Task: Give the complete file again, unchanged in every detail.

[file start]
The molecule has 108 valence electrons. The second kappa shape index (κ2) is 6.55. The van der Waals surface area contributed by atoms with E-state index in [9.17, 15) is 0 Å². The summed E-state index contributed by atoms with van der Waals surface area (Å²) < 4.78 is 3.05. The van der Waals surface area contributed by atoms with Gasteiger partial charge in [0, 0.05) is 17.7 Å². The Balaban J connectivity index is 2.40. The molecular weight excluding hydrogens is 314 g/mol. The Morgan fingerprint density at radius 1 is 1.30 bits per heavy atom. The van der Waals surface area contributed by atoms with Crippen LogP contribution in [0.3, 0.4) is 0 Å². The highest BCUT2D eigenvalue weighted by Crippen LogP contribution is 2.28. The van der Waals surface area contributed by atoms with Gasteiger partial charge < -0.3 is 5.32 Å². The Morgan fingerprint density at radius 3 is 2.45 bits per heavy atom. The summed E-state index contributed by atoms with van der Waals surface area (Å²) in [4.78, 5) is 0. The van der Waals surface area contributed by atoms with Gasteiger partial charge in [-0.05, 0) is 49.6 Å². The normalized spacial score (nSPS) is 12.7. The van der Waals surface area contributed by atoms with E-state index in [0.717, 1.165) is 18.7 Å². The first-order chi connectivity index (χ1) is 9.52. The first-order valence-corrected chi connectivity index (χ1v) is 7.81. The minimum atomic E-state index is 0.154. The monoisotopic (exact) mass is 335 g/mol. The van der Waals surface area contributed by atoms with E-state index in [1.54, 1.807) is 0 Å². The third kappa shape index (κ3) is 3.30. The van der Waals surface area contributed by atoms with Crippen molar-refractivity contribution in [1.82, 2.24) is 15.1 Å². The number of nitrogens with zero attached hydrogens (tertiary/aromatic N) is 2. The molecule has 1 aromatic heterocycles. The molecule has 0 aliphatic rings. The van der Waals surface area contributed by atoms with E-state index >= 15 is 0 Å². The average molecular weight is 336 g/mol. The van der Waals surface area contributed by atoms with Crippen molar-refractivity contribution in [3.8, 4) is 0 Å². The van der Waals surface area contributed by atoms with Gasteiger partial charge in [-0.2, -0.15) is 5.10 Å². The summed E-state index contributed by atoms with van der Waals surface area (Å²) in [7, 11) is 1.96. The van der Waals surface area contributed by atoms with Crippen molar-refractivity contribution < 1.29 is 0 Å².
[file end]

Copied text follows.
The molecule has 108 valence electrons. The second kappa shape index (κ2) is 6.55. The van der Waals surface area contributed by atoms with E-state index in [9.17, 15) is 0 Å². The summed E-state index contributed by atoms with van der Waals surface area (Å²) < 4.78 is 3.05. The van der Waals surface area contributed by atoms with Gasteiger partial charge in [0, 0.05) is 17.7 Å². The Balaban J connectivity index is 2.40. The molecular weight excluding hydrogens is 314 g/mol. The Morgan fingerprint density at radius 1 is 1.30 bits per heavy atom. The van der Waals surface area contributed by atoms with Crippen LogP contribution in [0.3, 0.4) is 0 Å². The highest BCUT2D eigenvalue weighted by Crippen LogP contribution is 2.28. The van der Waals surface area contributed by atoms with Gasteiger partial charge < -0.3 is 5.32 Å². The Morgan fingerprint density at radius 3 is 2.45 bits per heavy atom. The summed E-state index contributed by atoms with van der Waals surface area (Å²) in [4.78, 5) is 0. The van der Waals surface area contributed by atoms with Gasteiger partial charge in [-0.05, 0) is 49.6 Å². The normalized spacial score (nSPS) is 12.7. The van der Waals surface area contributed by atoms with E-state index in [0.717, 1.165) is 18.7 Å². The first-order chi connectivity index (χ1) is 9.52. The first-order valence-corrected chi connectivity index (χ1v) is 7.81. The minimum atomic E-state index is 0.154. The monoisotopic (exact) mass is 335 g/mol. The van der Waals surface area contributed by atoms with E-state index in [1.54, 1.807) is 0 Å². The third kappa shape index (κ3) is 3.30. The van der Waals surface area contributed by atoms with Crippen molar-refractivity contribution in [1.82, 2.24) is 15.1 Å². The number of nitrogens with zero attached hydrogens (tertiary/aromatic N) is 2. The molecule has 1 aromatic heterocycles. The molecule has 0 aliphatic rings. The van der Waals surface area contributed by atoms with E-state index >= 15 is 0 Å². The average molecular weight is 336 g/mol. The van der Waals surface area contributed by atoms with Crippen molar-refractivity contribution in [3.8, 4) is 0 Å². The van der Waals surface area contributed by atoms with Gasteiger partial charge in [-0.2, -0.15) is 5.10 Å². The summed E-state index contributed by atoms with van der Waals surface area (Å²) in [7, 11) is 1.96. The van der Waals surface area contributed by atoms with Crippen molar-refractivity contribution < 1.29 is 0 Å².